Look at what happens when you take a number, square it and subtract your answer. What kind of number do you get? Can you prove it?
56 406 is the product of two consecutive numbers. What are these two numbers?
Can you work out what a ziffle is on the planet Zargon?
What is the lowest number which always leaves a remainder of 1 when divided by each of the numbers from 2 to 10?
The clockmaker's wife cut up his birthday cake to look like a clock face. Can you work out who received each piece?
What is the sum of all the three digit whole numbers?
On the planet Vuv there are two sorts of creatures. The Zios have 3 legs and the Zepts have 7 legs. The great planetary explorer Nico counted 52 legs. How many Zios and how many Zepts were there?
This challenge encourages you to explore dividing a three-digit number by a single-digit number.
There are over sixty different ways of making 24 by adding, subtracting, multiplying and dividing all four numbers 4, 6, 6 and 8 (using each number only once). How many can you find?
Find out what a Deca Tree is and then work out how many leaves there will be after the woodcutter has cut off a trunk, a branch, a twig and a leaf.
Number problems at primary level that may require determination.
Which is quicker, counting up to 30 in ones or counting up to 300 in tens? Why?
Use 4 four times with simple operations so that you get the answer 12. Can you make 15, 16 and 17 too?
Work out Tom's number from the answers he gives his friend. He will only answer 'yes' or 'no'.
Can you order the digits from 1-3 to make a number which is divisible by 3 so when the last digit is removed it becomes a 2-figure number divisible by 2, and so on?
This big box multiplies anything that goes inside it by the same number. If you know the numbers that come out, what multiplication might be going on in the box?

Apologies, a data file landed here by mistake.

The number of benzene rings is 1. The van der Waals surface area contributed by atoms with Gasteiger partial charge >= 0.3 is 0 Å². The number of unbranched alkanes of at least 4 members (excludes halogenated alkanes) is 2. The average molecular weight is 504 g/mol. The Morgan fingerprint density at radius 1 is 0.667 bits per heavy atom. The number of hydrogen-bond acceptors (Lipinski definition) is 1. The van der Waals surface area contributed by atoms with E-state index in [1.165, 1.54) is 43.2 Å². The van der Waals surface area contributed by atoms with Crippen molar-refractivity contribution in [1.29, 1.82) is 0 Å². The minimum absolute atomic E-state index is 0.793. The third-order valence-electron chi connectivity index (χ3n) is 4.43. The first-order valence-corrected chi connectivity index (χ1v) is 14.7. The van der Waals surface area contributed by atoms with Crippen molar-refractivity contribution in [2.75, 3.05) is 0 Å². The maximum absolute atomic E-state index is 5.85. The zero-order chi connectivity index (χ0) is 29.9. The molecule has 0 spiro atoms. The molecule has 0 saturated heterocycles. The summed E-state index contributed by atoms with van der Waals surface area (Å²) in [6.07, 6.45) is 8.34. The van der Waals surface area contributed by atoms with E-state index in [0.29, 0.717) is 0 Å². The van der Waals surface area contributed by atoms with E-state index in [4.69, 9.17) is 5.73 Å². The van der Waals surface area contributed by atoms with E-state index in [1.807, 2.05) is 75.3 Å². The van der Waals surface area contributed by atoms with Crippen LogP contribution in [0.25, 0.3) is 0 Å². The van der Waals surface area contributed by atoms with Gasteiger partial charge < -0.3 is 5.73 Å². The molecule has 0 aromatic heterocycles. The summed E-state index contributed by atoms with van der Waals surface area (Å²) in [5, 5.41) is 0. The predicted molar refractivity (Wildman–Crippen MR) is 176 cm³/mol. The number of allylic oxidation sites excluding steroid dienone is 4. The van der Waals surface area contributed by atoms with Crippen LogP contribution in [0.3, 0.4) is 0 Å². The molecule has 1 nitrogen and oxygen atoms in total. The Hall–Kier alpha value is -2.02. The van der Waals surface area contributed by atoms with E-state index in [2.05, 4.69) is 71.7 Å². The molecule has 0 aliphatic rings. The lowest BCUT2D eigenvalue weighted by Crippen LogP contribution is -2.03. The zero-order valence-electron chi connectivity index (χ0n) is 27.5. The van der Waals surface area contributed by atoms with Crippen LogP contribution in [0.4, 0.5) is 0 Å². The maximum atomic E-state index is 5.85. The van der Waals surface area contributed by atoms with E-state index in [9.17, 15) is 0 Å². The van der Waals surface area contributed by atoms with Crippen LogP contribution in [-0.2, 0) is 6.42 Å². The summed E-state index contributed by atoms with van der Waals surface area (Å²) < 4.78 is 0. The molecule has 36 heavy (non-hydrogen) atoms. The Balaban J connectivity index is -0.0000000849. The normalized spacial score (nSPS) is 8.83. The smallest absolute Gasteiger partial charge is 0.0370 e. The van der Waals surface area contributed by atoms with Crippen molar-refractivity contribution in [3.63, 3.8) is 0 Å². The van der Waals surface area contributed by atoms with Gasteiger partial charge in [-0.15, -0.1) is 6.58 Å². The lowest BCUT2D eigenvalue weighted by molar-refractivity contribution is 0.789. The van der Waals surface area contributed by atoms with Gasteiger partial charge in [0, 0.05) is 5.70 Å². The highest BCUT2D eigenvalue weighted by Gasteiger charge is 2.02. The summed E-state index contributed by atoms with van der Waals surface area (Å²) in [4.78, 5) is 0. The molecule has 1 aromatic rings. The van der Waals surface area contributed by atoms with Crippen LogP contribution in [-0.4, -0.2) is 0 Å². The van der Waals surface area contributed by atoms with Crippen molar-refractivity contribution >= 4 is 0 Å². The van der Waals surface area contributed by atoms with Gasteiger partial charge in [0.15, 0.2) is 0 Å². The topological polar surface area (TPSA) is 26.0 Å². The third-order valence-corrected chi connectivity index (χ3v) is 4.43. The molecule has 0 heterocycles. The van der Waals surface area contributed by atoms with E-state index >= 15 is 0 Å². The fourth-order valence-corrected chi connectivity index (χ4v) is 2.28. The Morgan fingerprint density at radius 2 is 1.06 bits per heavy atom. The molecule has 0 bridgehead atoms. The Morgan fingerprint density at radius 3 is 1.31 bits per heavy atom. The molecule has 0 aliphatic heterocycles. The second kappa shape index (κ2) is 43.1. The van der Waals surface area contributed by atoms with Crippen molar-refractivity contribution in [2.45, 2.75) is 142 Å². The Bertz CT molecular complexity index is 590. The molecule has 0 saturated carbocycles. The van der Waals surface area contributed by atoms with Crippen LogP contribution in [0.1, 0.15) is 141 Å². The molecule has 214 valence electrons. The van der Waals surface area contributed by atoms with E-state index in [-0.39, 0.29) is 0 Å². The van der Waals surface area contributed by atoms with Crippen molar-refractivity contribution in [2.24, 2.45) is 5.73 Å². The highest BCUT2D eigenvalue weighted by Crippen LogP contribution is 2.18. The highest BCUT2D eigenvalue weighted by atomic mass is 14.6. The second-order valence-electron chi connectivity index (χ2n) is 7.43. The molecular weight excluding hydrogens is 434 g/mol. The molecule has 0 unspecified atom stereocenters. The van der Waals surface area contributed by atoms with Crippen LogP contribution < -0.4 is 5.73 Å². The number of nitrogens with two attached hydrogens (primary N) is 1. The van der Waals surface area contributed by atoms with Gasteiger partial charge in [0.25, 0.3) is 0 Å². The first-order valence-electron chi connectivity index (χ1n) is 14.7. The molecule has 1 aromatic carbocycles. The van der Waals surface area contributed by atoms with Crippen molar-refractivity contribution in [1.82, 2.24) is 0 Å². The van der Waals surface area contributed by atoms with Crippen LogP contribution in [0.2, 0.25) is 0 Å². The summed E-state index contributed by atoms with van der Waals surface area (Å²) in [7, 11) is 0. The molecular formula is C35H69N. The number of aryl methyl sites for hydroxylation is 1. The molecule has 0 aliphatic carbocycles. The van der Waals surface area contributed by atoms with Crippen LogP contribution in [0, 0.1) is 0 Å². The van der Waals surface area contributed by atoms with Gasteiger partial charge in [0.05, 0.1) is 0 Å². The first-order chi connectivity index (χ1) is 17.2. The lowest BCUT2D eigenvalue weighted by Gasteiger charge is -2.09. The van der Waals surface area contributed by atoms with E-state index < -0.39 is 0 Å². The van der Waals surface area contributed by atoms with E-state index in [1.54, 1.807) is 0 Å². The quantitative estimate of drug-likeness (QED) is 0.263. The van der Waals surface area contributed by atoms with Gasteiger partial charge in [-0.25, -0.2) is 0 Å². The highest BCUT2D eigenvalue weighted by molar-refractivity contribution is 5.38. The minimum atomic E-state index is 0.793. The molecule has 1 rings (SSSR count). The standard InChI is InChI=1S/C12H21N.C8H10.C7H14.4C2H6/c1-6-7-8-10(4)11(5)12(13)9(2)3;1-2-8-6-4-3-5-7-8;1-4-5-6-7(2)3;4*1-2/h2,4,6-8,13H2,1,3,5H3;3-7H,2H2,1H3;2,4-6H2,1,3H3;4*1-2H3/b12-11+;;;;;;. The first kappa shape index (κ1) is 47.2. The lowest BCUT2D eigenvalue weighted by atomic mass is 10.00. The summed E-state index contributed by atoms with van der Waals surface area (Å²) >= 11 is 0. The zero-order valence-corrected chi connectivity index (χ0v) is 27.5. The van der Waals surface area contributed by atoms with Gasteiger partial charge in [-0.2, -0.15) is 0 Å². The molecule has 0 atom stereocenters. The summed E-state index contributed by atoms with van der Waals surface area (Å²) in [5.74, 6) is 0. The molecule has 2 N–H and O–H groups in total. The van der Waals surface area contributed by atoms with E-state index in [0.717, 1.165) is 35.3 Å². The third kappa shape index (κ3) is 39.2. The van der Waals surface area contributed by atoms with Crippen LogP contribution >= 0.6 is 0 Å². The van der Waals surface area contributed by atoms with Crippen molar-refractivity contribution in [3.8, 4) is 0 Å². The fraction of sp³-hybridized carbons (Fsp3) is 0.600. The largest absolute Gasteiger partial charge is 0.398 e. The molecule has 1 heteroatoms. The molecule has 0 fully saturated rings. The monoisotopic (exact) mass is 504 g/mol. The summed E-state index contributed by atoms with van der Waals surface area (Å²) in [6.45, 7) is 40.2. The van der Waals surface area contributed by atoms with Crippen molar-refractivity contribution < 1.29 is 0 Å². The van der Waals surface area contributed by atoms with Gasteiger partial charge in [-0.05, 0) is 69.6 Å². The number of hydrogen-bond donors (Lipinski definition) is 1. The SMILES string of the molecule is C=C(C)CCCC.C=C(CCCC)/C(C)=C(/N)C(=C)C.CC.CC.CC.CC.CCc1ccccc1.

All the girls would like a puzzle each for Christmas and all the boys would like a book each. Solve the riddle to find out how many puzzles and books Santa left.
Are these statements always true, sometimes true or never true?
Ben’s class were cutting up number tracks. First they cut them into twos and added up the numbers on each piece. What patterns could they see?
Using the numbers 1, 2, 3, 4 and 5 once and only once, and the operations x and ÷ once and only once, what is the smallest whole number you can make?
The Scot, John Napier, invented these strips about 400 years ago to help calculate multiplication and division. Can you work out how to use Napier's bones to find the answer to these multiplications?
This task combines spatial awareness with addition and multiplication.
Can you see how these factor-multiple chains work? Find the chain which contains the smallest possible numbers. How about the largest possible numbers?
Can you fill in this table square? The numbers 2 -12 were used to generate it with just one number used twice.
Put operations signs between the numbers 3 4 5 6 to make the highest possible number and lowest possible number.
There are four equal weights on one side of the scale and an apple on the other side. What can you say that is true about the apple and the weights from the picture?